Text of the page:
But, what about those other weeds?  What about those who are proud of their weediness? Those who make a life out of proudly putting others down in order to make themselves feel better; who greedily take what doesn't belong to them; who spew hate and vitriol with abandon?  Now, those are weeds that God needs to see to!

God does.  God is at work.  God uses evil for good.  Most of all, God isn't finished, yet.  Even these weeds have a chance to change.  And, ultimately, God will have the last word.

I find comfort in this.  I don't celebrate that those who harm are headed for a fiery hell.  Nor do I want to stand in judgement on those who oppose my opinions.  What comforts me is that God is in charge and at work.

Sometimes we set the bar high.  For ourselves and for others.  Our measuring stick isn't what matters.  What matters is that stay in the farmer's field, knowing that when we fail, God picks us up, dusts me off and allows us a chance to learn.  When we do well, God says, "Well done, good and faithful servant..."

We love God, because God loved us first.  God loves us when we're weeds and God still loves us when our wheatness turns weedy.  That gives us all hope.  When we are suffering or hurt because of people or circumstances, we live in hope.  Suffering and hope are what connects us to Christ.  We are connected through his own suffering on the cross and his resurrection.

God is patient.  Perhaps too patient.  Yet, that's what we need: patience from our creator to become the healthy, authentic people God intends for us to be.  When life throws us curves, we may not respond well.  And that's when we depend on God's patience.

That's where we live and move and have our being.  Others may want to harm us.  Sometimes they succeed.  So we live in the hope that God is still in charge and at work.

Our job is to stand up for what is right; to meet people where they are in their their weediness; to continue being a disciple; to persevere no matter what.

The rest is up to God.

All glory and honor be to God.

Amen.




July 16, 2017, 12:00 AM

Kingdom Sowing


by Sandy Bach

13 That same day Jesus went out of the house and sat beside the sea. Such great crowds gathered around him that he got into a boat and sat there, while the whole crowd stood on the beach. And he told them many things in parables, saying: “Listen! A sower went out to sow. And as he sowed, some seeds fell on the path, and the birds came and ate them up. Other seeds fell on rocky ground, where they did not have much soil, and they sprang up quickly, since they had no depth of soil. But when the sun rose, they were scorched; and since they had no root, they withered away. Other seeds fell among thorns, and the thorns grew up and choked them. Other seeds fell on good soil and brought forth grain, some a hundredfold, some sixty, some thirty. Let anyone with ears[a] listen!”  (Matthew 13:1-9 NRSV)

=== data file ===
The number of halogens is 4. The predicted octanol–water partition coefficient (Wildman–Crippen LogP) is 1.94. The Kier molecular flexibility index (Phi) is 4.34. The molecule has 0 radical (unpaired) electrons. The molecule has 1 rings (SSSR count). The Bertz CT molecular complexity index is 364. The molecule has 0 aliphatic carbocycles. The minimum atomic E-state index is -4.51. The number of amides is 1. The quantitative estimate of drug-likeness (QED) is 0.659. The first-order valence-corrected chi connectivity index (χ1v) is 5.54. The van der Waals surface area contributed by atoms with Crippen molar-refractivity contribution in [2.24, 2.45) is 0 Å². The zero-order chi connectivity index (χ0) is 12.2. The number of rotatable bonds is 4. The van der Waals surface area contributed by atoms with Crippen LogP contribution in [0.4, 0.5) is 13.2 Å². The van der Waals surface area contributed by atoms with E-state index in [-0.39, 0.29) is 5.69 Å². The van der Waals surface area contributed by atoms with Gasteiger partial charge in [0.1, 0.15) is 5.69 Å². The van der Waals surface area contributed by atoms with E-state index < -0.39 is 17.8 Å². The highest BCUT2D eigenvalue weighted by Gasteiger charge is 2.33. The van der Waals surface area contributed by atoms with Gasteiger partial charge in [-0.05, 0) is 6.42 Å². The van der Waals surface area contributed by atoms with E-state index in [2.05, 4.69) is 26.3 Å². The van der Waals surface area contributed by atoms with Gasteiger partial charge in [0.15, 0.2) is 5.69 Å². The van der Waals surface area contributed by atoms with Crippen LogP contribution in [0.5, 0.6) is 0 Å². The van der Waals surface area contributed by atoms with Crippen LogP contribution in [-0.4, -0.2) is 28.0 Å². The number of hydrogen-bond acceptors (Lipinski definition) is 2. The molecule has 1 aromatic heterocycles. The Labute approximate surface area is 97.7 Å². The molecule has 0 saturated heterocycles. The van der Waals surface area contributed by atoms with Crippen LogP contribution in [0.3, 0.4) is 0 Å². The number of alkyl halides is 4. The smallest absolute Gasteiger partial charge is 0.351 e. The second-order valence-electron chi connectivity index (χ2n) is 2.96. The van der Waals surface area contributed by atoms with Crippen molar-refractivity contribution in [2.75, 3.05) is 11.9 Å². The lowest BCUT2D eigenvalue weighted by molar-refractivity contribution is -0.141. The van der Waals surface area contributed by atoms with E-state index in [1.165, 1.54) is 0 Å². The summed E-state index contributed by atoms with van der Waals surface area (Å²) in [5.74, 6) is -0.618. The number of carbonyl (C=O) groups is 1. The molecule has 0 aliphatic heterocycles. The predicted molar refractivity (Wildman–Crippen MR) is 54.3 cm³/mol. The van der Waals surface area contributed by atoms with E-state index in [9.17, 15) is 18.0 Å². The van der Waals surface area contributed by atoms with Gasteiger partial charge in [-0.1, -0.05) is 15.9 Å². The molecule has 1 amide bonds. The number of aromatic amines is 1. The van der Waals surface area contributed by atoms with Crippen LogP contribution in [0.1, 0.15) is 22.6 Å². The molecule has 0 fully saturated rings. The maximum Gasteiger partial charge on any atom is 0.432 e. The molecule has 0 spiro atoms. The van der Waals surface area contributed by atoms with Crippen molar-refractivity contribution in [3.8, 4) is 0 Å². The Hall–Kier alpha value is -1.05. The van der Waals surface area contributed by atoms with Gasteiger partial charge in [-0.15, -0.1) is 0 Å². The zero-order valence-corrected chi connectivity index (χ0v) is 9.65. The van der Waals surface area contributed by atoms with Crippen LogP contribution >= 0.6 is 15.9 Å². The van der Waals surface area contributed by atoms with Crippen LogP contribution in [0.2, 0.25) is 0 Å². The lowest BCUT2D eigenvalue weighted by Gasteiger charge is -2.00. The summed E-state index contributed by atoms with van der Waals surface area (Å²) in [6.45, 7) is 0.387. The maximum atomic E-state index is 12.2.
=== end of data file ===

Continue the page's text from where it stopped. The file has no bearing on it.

Jesus is a lousy farmer and an even worse businessman.

You don't cast seed all over the place.  It's wasteful.  You have to carefully cultivate the soil.  Get the right mix of fertilizer; turn over the soil to let the air and nutrients in; plant the seed carefully so as not to waste any.  Then surround it all with a method of keeping the animals out.  Weed early and often.  Get a good irrigation system.

You don't plant a new church just anywhere.  You study the demographics. You decide who the target audience will be: millennial's with children are a popular choice.  Then you find the perfect place: store front; existing church building; arena; television.  You gear everything to your chosen demographic down to the decorations in the worship area and the music and message.

After all, that's how we do business.  McDonald franchisees don't just pop a building down and watch it grow.  They've been doing it for so long that they know the formula.  Small towns are selected by the numbers: for example, population and average income.  Before they even clear land they know who will drive through town and be most likely to stop at the restaurant for a hamburger.

No.  Jesus knows nothing about business, economics or church planting.  He has a sower who casts seed all over the place.  A full 75% of it falls into hard soil or gets scorched by the sun or gets trapped with sharp thorns.  75% of the seed is wasted.

Yet, for all our hard work and effort and our studies and seminars, the Christian Church in the northern hemisphere is dying.  Since 1965 the mainline church has steadily drifted downhill to be the sidelined church.

Maybe we need to quit fighting Jesus and, instead, sit ourselves down and listen to him.

The sower casts seed everywhere: rocky soil, scorching sun, sharp thorns and good soil.  It goes everywhere.  Up there in the trees only to slip down onto the pathway.  Those big black crows crowd the field waiting for seed to come their way so they can have a meal.  The farmer forgot about cultivating the soil and failed to get rid of those thorny bushes.